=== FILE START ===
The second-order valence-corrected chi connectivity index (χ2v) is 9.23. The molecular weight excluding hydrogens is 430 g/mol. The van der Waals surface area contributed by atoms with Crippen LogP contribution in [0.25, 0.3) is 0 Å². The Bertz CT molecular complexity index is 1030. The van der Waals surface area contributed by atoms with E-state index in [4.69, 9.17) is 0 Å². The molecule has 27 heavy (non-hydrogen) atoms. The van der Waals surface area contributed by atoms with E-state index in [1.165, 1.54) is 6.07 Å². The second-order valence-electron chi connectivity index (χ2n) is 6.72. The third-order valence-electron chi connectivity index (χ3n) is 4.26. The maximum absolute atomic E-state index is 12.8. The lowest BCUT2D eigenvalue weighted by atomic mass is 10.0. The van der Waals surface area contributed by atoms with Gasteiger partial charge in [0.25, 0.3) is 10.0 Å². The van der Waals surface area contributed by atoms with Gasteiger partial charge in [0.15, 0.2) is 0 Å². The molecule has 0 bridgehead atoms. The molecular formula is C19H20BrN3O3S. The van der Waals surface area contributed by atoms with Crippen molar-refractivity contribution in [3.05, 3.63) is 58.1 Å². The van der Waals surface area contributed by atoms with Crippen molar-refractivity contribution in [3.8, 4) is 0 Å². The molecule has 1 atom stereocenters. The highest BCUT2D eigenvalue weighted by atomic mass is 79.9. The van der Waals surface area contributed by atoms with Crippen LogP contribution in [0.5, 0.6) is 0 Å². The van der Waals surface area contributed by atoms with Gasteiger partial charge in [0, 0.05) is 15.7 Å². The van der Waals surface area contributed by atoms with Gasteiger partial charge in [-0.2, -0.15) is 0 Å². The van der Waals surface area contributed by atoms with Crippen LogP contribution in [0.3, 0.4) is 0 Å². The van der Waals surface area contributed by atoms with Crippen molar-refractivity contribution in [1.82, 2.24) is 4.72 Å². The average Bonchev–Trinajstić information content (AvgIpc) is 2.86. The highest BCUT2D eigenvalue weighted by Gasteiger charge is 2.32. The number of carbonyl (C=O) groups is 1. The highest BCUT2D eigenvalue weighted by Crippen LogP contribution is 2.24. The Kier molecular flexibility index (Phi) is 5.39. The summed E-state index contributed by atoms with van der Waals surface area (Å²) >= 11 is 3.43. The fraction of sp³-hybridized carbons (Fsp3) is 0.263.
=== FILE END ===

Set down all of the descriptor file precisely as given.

The second-order valence-corrected chi connectivity index (χ2v) is 9.23. The molecular weight excluding hydrogens is 430 g/mol. The van der Waals surface area contributed by atoms with Crippen LogP contribution in [0.25, 0.3) is 0 Å². The Bertz CT molecular complexity index is 1030. The van der Waals surface area contributed by atoms with E-state index in [4.69, 9.17) is 0 Å². The molecule has 27 heavy (non-hydrogen) atoms. The van der Waals surface area contributed by atoms with E-state index in [1.165, 1.54) is 6.07 Å². The second-order valence-electron chi connectivity index (χ2n) is 6.72. The third-order valence-electron chi connectivity index (χ3n) is 4.26. The maximum absolute atomic E-state index is 12.8. The lowest BCUT2D eigenvalue weighted by atomic mass is 10.0. The van der Waals surface area contributed by atoms with Gasteiger partial charge in [0.25, 0.3) is 10.0 Å². The van der Waals surface area contributed by atoms with Gasteiger partial charge in [0.15, 0.2) is 0 Å². The molecule has 0 bridgehead atoms. The molecular formula is C19H20BrN3O3S. The van der Waals surface area contributed by atoms with Crippen molar-refractivity contribution in [3.05, 3.63) is 58.1 Å². The van der Waals surface area contributed by atoms with Crippen molar-refractivity contribution in [3.8, 4) is 0 Å². The molecule has 1 atom stereocenters. The highest BCUT2D eigenvalue weighted by atomic mass is 79.9. The van der Waals surface area contributed by atoms with Crippen LogP contribution in [0.5, 0.6) is 0 Å². The van der Waals surface area contributed by atoms with Gasteiger partial charge in [0, 0.05) is 15.7 Å². The van der Waals surface area contributed by atoms with Gasteiger partial charge in [-0.2, -0.15) is 0 Å². The van der Waals surface area contributed by atoms with Crippen LogP contribution in [0.3, 0.4) is 0 Å². The van der Waals surface area contributed by atoms with Crippen molar-refractivity contribution in [1.82, 2.24) is 4.72 Å². The average Bonchev–Trinajstić information content (AvgIpc) is 2.86. The highest BCUT2D eigenvalue weighted by Gasteiger charge is 2.32. The number of carbonyl (C=O) groups is 1. The highest BCUT2D eigenvalue weighted by Crippen LogP contribution is 2.24. The Kier molecular flexibility index (Phi) is 5.39. The summed E-state index contributed by atoms with van der Waals surface area (Å²) >= 11 is 3.43. The fraction of sp³-hybridized carbons (Fsp3) is 0.263.